2. Geographic Disadvantage

Brazil is simply a long way from major developed markets. This puts it at a geographic disadvantage versus many other countries. Current airplanes cannot make a non-stop flight from Brazil to East Asia, arguably the most important emerging part of the world. It’s even a long haul from the United States, with relatively few gateway cities vs. say major European capitals. Brazil is time-zone advantaged with the US, however. It also speaks Portuguese instead of Spanish, which imposes a linguistic handicap.

3. Scale Disadvantage

Brazil is a big country, geographically and in population. Size can be an advantage, but it also makes reform difficult as it’s hard to turn a battleship. Brazil’s population of 200 million is more than ten times that of Chile.

Is Brazil Still the Country of the Future? | Newgeography.com

Brazil finds bumpy path on way to becoming world oil power – MiamiHerald.com

Signs of disarray are many. Development of the prized deep-sea pre-salt fields, so called because they lie below thousands of feet of salt deposits, faces delays, with the next auction of drilling rights not expected till next year.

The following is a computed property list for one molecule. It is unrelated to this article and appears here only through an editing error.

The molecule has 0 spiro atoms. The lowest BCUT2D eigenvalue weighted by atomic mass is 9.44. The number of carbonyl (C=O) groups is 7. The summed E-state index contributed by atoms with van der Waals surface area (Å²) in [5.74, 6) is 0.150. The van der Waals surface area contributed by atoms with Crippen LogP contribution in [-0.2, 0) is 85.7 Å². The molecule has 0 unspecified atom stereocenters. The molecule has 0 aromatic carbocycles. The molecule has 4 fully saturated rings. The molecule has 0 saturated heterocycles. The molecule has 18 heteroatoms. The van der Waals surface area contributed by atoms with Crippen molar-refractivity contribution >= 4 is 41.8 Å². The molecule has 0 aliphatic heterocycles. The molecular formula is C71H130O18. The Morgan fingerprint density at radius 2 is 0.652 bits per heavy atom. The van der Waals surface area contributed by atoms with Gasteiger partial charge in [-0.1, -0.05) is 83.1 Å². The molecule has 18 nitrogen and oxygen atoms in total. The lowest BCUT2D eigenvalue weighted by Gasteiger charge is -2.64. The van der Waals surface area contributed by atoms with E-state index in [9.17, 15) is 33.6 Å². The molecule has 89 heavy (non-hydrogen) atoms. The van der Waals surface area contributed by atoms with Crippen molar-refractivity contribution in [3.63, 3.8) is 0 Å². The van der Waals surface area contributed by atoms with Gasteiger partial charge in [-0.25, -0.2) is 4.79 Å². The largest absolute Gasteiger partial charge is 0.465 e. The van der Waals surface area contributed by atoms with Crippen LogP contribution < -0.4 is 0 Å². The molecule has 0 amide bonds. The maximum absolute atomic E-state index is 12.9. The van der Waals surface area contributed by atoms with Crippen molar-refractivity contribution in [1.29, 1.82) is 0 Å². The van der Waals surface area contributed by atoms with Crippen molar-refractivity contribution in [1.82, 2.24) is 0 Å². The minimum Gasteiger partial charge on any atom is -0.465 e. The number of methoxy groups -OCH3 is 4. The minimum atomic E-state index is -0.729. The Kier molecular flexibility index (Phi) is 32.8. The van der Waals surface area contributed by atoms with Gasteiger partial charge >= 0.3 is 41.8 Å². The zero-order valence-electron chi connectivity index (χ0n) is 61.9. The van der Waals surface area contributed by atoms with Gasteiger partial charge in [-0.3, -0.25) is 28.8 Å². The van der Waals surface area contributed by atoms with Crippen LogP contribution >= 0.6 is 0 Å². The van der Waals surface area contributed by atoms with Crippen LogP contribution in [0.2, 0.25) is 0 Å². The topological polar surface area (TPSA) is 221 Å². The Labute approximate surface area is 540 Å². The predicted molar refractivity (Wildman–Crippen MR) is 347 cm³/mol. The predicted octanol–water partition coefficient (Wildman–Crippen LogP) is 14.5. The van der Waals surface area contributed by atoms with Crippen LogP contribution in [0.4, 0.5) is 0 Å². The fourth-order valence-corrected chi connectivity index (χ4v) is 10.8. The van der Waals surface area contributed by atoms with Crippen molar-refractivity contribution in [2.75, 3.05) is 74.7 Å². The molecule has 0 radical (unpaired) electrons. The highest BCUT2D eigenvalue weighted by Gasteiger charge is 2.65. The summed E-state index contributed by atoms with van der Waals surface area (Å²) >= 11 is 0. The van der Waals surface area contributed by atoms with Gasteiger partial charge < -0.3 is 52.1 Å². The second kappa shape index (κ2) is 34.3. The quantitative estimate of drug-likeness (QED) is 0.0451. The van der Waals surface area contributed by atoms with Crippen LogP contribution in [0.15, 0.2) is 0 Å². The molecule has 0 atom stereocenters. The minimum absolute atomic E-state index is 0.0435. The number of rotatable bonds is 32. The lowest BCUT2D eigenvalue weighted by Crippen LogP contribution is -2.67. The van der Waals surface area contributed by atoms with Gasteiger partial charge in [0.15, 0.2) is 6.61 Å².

Brazil’s giant state-owned oil company, Petrobras, is in tough financial shape, with profits down 30 percent in the first three months of the year and its stock market value less than half what it was when the company went public in 2010. Production problems in Petrobras’ oil fields have forced the country once again to import oil, at an average rate of 793,000 barrels per day in the first quarter.

Making matters worse, the company faces corruption allegations. A former executive has been jailed and faces charges of money-laundering. Brazil’s Congress has opened an investigation.

RIO DE JANEIRO: Brazil finds bumpy path on way to becoming world oil power – MiamiHerald.com

Worst drought in decades hits Brazil’s Northeast | Reuters

Brazil’s Northeast is suffering its worst drought in decades, threatening hydro-power supplies in an area prone to blackouts and potentially slowing economic growth in one of the country’s emerging agricultural frontiers.

Lack of rain has hurt corn and cotton crops, left cattle and goats to starve to death in dry pastures and wiped some 30 percent off sugar cane production in the region responsible for 10 percent of Brazil’s cane output.

Thousands of subsistence farmers have seen their livelihoods wither away in recent months as animal carcasses lie abandoned in some areas that have seen almost no rain in two years.

Worst drought in decades hits Brazil’s Northeast | Reuters

Amid Epic Drought, South America’s Largest City Is Running Out Of Water | ThinkProgress

If it doesn’t rain in Sao Paulo, Brazil in the next 45 days, the system that provides half the city’s drinking water will run dry.